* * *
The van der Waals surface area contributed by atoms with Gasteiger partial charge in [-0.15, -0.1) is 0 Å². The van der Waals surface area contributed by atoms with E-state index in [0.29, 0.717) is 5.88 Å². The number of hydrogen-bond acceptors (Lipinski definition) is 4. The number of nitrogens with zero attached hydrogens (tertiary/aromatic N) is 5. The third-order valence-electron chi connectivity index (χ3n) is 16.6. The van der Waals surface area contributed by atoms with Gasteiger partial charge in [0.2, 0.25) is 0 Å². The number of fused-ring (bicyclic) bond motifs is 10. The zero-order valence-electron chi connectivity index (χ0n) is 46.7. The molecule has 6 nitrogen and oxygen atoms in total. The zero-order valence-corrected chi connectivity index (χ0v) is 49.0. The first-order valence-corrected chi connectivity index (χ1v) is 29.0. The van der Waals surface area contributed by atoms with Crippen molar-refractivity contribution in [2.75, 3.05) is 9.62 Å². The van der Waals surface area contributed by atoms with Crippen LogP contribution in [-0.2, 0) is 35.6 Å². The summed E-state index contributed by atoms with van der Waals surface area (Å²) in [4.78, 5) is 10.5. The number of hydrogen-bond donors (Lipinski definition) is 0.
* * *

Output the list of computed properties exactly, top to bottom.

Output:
The van der Waals surface area contributed by atoms with Gasteiger partial charge in [-0.15, -0.1) is 0 Å². The van der Waals surface area contributed by atoms with E-state index in [0.29, 0.717) is 5.88 Å². The number of hydrogen-bond acceptors (Lipinski definition) is 4. The number of nitrogens with zero attached hydrogens (tertiary/aromatic N) is 5. The third-order valence-electron chi connectivity index (χ3n) is 16.6. The van der Waals surface area contributed by atoms with Gasteiger partial charge in [0.2, 0.25) is 0 Å². The number of fused-ring (bicyclic) bond motifs is 10. The zero-order valence-electron chi connectivity index (χ0n) is 46.7. The molecule has 6 nitrogen and oxygen atoms in total. The zero-order valence-corrected chi connectivity index (χ0v) is 49.0. The first-order valence-corrected chi connectivity index (χ1v) is 29.0. The van der Waals surface area contributed by atoms with Crippen molar-refractivity contribution in [2.75, 3.05) is 9.62 Å². The van der Waals surface area contributed by atoms with Crippen LogP contribution in [-0.2, 0) is 35.6 Å². The summed E-state index contributed by atoms with van der Waals surface area (Å²) in [4.78, 5) is 10.5. The number of hydrogen-bond donors (Lipinski definition) is 0.